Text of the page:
In the last month, Putin consolidated his power and purged most of the opposition for good. He suppressed all the remaining free media, censored free speech, and further criminalized any dissent. And now the narrative of “national traitor” is on the rise. Now anyone who opposes the war is suspected of working for the enemy. I was recently called “not Russian” by an RT journalist due to my “state of mind” and my supposed “allegiance.”
But I want to repeat this: Despite Putin’s parasitic weaponization of the memory of the Soviet Union’s WWII victory, at its core Putin’s project is not revival of the Soviet Union. It’s the rebuilding of “historic Russia,” as he proclaimed himself. His regime is hybrid — not very ideologically coherent, but overall distinctly anti-Soviet. And if anything, what is happening now will finish off the last point of pride related to the Soviet Union — victory over Nazis. So he is “denazifying” Ukraine and decommunizing Russia at the same time. I wouldn’t be surprised if he’d finally managed to bury Lenin’s body and get rid of the mausoleum.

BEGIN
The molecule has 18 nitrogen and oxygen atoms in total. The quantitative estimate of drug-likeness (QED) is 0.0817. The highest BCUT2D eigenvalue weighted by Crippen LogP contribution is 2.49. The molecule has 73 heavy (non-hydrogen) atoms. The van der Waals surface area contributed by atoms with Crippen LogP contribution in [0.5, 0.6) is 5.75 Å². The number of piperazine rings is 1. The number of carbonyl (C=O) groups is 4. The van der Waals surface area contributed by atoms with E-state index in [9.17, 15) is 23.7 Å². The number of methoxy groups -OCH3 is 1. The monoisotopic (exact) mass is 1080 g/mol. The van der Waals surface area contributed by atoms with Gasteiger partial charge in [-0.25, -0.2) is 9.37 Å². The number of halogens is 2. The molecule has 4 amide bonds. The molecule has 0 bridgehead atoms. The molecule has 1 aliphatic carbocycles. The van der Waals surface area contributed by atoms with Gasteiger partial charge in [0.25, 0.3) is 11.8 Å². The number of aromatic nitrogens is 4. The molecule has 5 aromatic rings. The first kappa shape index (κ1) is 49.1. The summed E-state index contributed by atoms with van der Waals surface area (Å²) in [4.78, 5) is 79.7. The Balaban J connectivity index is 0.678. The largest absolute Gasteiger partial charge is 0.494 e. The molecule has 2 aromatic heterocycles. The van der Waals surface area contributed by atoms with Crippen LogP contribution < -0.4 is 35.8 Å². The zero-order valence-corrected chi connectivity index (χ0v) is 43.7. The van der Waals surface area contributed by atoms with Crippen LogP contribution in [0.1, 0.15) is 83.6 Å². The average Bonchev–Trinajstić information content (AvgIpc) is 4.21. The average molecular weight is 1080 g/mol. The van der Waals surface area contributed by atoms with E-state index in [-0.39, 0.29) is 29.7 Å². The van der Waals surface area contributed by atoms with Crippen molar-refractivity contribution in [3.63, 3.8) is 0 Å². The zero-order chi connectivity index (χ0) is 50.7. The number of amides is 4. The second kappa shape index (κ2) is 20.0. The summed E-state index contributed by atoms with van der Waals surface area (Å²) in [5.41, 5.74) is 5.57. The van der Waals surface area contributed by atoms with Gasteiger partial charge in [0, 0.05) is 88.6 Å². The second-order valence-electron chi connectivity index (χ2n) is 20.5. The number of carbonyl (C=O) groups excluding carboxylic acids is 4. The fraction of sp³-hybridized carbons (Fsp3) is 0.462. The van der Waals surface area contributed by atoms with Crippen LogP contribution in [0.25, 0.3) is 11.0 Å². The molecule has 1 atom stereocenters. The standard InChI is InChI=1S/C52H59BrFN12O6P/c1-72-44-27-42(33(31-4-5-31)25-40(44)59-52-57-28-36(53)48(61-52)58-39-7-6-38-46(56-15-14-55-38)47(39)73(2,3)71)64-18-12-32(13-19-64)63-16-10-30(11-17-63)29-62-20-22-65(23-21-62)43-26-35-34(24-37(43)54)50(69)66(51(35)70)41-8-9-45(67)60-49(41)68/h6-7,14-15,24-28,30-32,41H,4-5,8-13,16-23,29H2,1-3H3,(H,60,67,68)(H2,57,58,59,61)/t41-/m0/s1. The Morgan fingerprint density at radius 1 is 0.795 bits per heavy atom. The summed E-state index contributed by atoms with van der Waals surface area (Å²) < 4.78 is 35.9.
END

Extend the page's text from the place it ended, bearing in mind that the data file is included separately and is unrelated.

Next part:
But since majority of western people just found out where Ukraine is on the map six weeks ago and everything is taken out of context, I think it’s important to talk about Russian society as it exists.
The society that was restructured in the 1990s and then maintained by Putin for the last 20 years was sort a feudal brothel. Very bleak but with a tiny minority having a carnival like existence in the center of Moscow. I grew up in this brothel and though I was too young and sheltered to know it intimately I definitely perceived the “feast during the plague” vibes and also felt the quiet but bubbling resentment of the people not invited to that feast. I also was poisoned with cynicism, apathy and materialism, like pretty much everyone else.